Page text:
As the Supreme Court struggled Monday over whether it could or should prevent Texas courts from hearing lawsuits by private citizens against abortion providers under the state’s novel anti-abortion law, a 1908 case was called. Ex part young it kept going up.
That case involved a dispute over a Minnesota rail fare law and a federal lawsuit against state attorney general Edward Young. The Supreme Court held that state officials could be sued in federal court to prevent them from trying to enforce unconstitutional laws.
However, the majority court decision, written by Judge Rufus W. Peckham, said that this mechanism could not be used to “prevent the state court from acting in any case before it, whether civil or criminal in nature.”
He added: “An injunction from a federal court against a state court would violate the entire scheme of this government, and it does not follow that because a person may be prohibited from doing certain things, a court may be imposed in Similarly”.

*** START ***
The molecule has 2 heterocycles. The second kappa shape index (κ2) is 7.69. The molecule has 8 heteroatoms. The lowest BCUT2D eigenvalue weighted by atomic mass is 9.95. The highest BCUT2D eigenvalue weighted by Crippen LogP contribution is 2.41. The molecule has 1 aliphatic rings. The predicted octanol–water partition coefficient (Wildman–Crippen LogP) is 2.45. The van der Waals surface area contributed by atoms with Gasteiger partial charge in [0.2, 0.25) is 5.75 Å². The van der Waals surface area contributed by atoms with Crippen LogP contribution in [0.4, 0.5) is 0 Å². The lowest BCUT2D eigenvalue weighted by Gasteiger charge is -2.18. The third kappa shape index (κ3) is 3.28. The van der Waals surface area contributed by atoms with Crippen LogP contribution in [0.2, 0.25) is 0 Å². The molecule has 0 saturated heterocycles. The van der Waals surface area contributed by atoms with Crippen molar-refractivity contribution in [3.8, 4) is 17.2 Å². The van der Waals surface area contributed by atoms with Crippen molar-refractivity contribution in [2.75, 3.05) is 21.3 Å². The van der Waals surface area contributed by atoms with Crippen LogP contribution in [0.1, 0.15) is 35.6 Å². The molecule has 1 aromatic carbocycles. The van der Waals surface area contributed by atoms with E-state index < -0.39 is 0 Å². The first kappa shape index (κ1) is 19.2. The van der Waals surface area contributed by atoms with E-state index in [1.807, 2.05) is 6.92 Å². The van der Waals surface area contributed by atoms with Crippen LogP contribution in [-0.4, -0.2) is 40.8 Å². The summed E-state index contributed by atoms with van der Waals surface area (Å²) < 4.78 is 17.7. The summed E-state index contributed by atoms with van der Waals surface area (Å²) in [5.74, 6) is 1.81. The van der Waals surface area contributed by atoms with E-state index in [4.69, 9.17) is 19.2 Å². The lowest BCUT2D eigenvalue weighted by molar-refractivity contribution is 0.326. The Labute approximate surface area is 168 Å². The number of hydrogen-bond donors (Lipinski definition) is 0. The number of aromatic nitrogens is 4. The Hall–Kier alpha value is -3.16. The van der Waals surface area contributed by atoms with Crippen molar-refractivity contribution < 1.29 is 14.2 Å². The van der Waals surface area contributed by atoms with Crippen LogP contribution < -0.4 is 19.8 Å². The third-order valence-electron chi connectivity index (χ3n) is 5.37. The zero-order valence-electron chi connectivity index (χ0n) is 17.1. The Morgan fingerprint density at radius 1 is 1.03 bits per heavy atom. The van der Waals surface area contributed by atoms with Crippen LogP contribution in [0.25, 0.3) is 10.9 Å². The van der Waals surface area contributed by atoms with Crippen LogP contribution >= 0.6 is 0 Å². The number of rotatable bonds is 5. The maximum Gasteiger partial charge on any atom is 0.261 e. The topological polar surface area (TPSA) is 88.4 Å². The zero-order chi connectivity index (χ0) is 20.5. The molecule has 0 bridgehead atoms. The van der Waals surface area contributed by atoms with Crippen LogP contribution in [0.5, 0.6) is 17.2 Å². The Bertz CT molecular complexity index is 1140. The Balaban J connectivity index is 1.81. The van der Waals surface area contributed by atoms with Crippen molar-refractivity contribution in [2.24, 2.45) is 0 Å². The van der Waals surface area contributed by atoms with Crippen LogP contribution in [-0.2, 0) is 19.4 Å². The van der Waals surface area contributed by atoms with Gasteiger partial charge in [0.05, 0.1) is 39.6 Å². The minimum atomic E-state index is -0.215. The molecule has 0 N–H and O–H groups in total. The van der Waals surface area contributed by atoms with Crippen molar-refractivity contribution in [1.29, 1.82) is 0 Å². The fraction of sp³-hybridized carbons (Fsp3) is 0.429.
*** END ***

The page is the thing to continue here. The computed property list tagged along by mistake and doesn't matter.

The twist raised by the Texas anti-abortion case is that state officials are prohibited from enforcing the law, which conflicts with current Supreme Court rulings on abortion rights. Instead, the law is enforced by filing lawsuits by private citizens against abortion providers, or against the people who help them or women seeking abortions.
The plaintiffs, the Department of Justice and abortion providers in Texas have tried to address that turn by seeking a court order prohibiting state courts from hearing such cases.